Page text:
Some Salt Lake City residents were under the assumption that they would have early access to 5G wireless coverage after an FCC announcement was misunderstood.
The FCC announced that Salt Lake City would be one of two cities designated as a 5G “innovation zone.” The designation allows researchers more flexibility and capacity, but it will not directly benefit consumers or residents of Salt Lake City.
“This is a grant from the National Science Foundation that Salt Lake City, the University of Utah and Rice University worked to secure,” Salt Lake City director of communications Michael Rojas said. “What the grant basically does is it makes Salt Lake City a testing ground for the cellular companies and the universities to test the full capability of 5G and even go beyond that to 6G and 7G.”
The announcement said the geographic area in which research can be conducted will be extended and more flexibility will be given to researchers while allowing those outside Salt Lake City to do research in the city.
It also named POWDER, a project building a mobile and wireless research platform in Salt Lake City, as the main platform in the city to assist in this extensive research.
POWDER director Jacobus Van der Merwe explained that the program is like a cloud service.
“The way we like to think of ourselves is that we provide the platform as a service,” Van der Merwe said. “Think of it like if you make use of cloud services on Amazon. They just host your services. In much of the same sense, we think of ourselves as hosting this research.”
Researchers can come to POWDER, get set up with the program and then largely work without oversight from POWDER.
Van der Merwe explained that his research team and others are not necessarily using 5G service right now as the general public might think, but they are exploring different technical aspects of mobile and wireless connection.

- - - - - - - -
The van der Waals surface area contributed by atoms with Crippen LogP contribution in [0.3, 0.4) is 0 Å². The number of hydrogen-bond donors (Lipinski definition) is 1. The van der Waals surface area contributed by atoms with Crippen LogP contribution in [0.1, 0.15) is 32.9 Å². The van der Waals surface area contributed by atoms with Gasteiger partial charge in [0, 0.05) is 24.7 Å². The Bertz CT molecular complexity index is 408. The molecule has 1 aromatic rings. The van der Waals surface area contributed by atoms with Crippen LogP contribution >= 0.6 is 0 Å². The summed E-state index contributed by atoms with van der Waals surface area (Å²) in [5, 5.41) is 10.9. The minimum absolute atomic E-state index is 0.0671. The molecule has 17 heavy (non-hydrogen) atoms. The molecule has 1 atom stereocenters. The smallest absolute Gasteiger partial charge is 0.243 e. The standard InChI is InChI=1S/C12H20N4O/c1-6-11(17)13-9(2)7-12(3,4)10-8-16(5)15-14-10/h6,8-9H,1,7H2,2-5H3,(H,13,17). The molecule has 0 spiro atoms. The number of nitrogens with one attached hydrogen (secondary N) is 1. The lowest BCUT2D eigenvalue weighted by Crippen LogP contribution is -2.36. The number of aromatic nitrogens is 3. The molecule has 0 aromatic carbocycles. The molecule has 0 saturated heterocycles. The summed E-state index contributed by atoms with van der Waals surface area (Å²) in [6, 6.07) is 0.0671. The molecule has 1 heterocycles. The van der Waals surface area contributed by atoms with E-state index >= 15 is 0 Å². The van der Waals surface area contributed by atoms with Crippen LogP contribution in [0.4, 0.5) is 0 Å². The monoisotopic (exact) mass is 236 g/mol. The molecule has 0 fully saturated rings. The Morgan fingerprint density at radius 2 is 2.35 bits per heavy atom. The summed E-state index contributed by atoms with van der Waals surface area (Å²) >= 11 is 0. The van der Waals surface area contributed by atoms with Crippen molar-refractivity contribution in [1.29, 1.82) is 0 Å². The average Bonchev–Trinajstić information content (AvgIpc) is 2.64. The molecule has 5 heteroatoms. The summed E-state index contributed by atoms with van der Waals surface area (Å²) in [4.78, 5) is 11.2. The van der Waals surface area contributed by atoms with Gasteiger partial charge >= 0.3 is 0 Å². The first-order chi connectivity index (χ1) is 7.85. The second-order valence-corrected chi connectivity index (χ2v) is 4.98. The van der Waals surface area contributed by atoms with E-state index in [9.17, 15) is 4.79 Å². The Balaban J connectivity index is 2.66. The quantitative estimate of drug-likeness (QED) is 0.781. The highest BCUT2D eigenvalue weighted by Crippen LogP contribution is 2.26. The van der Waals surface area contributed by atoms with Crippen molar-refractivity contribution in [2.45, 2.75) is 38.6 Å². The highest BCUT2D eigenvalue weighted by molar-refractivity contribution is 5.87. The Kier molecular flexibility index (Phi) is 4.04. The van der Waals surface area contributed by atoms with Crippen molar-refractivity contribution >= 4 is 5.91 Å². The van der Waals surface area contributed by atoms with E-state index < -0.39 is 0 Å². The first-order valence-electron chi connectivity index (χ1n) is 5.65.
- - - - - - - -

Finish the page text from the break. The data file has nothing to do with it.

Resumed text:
“It’s not like we have a 5G platform, per se,” Van der Merwe said. “We have something that might look like 5G, but it might also look like 4G or 6G. It’s a very flexible environment.”
According to Van der Merwe, the increased flexibility will result in better opportunities for both academic and commercial researchers.
“If you’re an academic researcher and you’re interested in aspects of 5G, then you can come here, and it now becomes easier for you to do those experiments,” Van der Merwe said. “Or if you’re an industry player and you have 5G technology that you want to try out at a city scale, you might bring your equipment here and employ it and do your own experiments and tests with it.”
The question remains whether or not Salt Lake City’s designation as an “innovation zone” will make 5G cellular service available sooner, but for researchers, the designation is less of a win for 5G and more of a win for mobile and wireless innovation as a whole.
“Of course, 5G is the thing that’s at the forefront of everyone’s minds at the moment,” Van der Merwe said, but in his mind, the announcement is more about “doing innovative things in the space of mobile and wireless.”